Chimneys 53 and 54 are spaced, center-to-center, at nominal distance a-b. When the MCM module is operated, and thermally cycled under different operating conditions, for example on and off, the distance a-b will change due to expansion/contraction of the various elements in the IC package. When a lid such as 61 is attached to the top of the chimneys, as shown in FIG. 6, the tops of the chimneys are coupled to both the lid and the substrate, such that differential stresses due to any movement that changes distance a-b is experienced by the chimney stack and chimney/lid interface. For example, if lid 61 is copper, a material commonly used for lids in packages of this kind, and the package subjected to significant temperature changes, the copper lid will undergo expansion/contraction dictated by the thermal coefficient of expansion, Tc, of copper. The distance a′-b′ is determined by that property, a property typically different from those that determine distance a-b. Thus the mismatch between a-b and a′-b′ can, depending on the thermo-mechnical properties of the materials used in the package construction, cause significant shear and bending stresses in the package. These tend to impact the interface between the chimney and the lid and the chimney and the IC device. In severe cases this will cause the lid to detach from the package, or the chimney to detach from the IC.

Detachment often occurs between the TIM and the lid. The TIM adheres well to the silicon chimney, but less firmly to the lid. FIG. 7 shows space 75 developing between the lid 71 and the TIM 74.

Strains produced by differential out of plane strains, and bending moments, lead to either or both lid failure and chimney to IC device failure. These are illustrated in FIG. 8: In lid failure, the silicon chimney 84 on the left side of the figure is raised with respect to the silicon chimney 85 on the right side of the figure. This disparity may be the result of differences in the expansion of the chimneys, or in other elements of the package. The out of plane strains may be sufficient to cause the lid 81 to completely or partially detach from encapsulant 83 (the TIM is omitted in this figure, for clarity). The out of plane strains like that illustrated in FIG. 8 may also cause a bending moment on the silicon chimney. Intuitively it can be appreciated that as the lid lifts on the left side in the figure (where it may be detached from the silicon chimney 84), it tilts. This imposes a bending moment on chimney 85, and may cause failure of the attachment at 33, i.e. the attachment between the chimney and the IC chip.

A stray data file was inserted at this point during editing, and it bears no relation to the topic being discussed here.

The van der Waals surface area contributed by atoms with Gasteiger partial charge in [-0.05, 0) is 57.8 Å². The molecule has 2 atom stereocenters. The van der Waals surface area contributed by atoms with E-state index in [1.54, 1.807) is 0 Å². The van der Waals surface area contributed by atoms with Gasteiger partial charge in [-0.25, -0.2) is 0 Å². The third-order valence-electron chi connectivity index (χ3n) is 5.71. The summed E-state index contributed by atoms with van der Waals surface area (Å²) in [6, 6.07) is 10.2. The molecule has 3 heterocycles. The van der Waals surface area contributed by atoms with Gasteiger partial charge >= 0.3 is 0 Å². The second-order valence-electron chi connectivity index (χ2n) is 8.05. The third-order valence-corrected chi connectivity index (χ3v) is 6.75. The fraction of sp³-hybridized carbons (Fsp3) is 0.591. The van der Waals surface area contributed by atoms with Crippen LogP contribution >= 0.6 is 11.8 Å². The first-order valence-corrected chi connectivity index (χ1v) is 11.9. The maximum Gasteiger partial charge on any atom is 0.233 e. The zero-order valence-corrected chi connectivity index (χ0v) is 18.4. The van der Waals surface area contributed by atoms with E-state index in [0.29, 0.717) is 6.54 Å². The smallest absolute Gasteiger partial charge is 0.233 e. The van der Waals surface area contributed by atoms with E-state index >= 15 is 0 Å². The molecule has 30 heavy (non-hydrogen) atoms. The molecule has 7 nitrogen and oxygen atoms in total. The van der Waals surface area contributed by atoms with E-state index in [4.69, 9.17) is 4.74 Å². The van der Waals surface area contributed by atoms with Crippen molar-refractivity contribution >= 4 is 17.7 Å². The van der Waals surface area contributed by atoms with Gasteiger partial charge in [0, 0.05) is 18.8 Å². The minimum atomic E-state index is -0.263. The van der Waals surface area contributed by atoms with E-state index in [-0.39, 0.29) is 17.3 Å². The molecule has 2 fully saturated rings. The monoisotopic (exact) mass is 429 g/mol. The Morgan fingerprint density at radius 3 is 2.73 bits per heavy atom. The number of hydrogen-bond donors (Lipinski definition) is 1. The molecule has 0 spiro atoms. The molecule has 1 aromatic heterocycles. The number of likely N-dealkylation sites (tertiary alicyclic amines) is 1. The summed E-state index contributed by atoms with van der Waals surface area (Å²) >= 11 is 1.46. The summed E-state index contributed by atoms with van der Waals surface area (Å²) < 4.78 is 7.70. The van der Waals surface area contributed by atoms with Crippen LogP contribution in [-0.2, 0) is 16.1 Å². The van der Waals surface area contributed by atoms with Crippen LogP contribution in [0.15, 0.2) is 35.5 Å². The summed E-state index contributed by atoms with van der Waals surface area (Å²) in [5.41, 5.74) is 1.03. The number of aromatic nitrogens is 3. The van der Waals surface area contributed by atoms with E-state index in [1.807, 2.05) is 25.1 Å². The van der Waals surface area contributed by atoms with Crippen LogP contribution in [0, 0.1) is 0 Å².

An approach to a more robust connection between the chimney heat sinks and the lid would appear to be to increase the integrity of the adhesive bond between these elements. However, we have found that a more effective approach is just the opposite. The rigid attachment between these elements is found to be at least partly responsible for the problem of lid failure. Accordingly, new package structures have been designed wherein the overmold is provided with mechanical features that aid in the attachment of the lid. The lid is provided with complementary mechanical features. In the package design shown in FIGS. 1-4, it will be appreciated that if there is a failure in the adhesive attachment, there are no mechanical elements available to hold down the lid on the package. Mechanical lid hold-downs are a feature of the designs described below.

FIG. 9 shows a rabbet 94 formed along the edge of the lid. Overmold 93 has a mechanical hold-down feature 94 that bears on the rabbet 92 to hold down the lid 91. To form this structure it is useful to attach the lid to the chimneys prior to applying the overmold 93. However, the attachment need only be a temporary attachment until the overmold 93 is formed. The preferred attachment materials applied between the chimneys and the lid are relatively soft conductive polymers. It is also preferred that the conductive polymer between the heat sink and the lid not be an adhesive polymer, or a relatively weak adhesive polymer. Accordingly, silicon resins are preferred over typical epoxies. A suitable material for this application is Gelease MG 121, available from Lord Thermoset.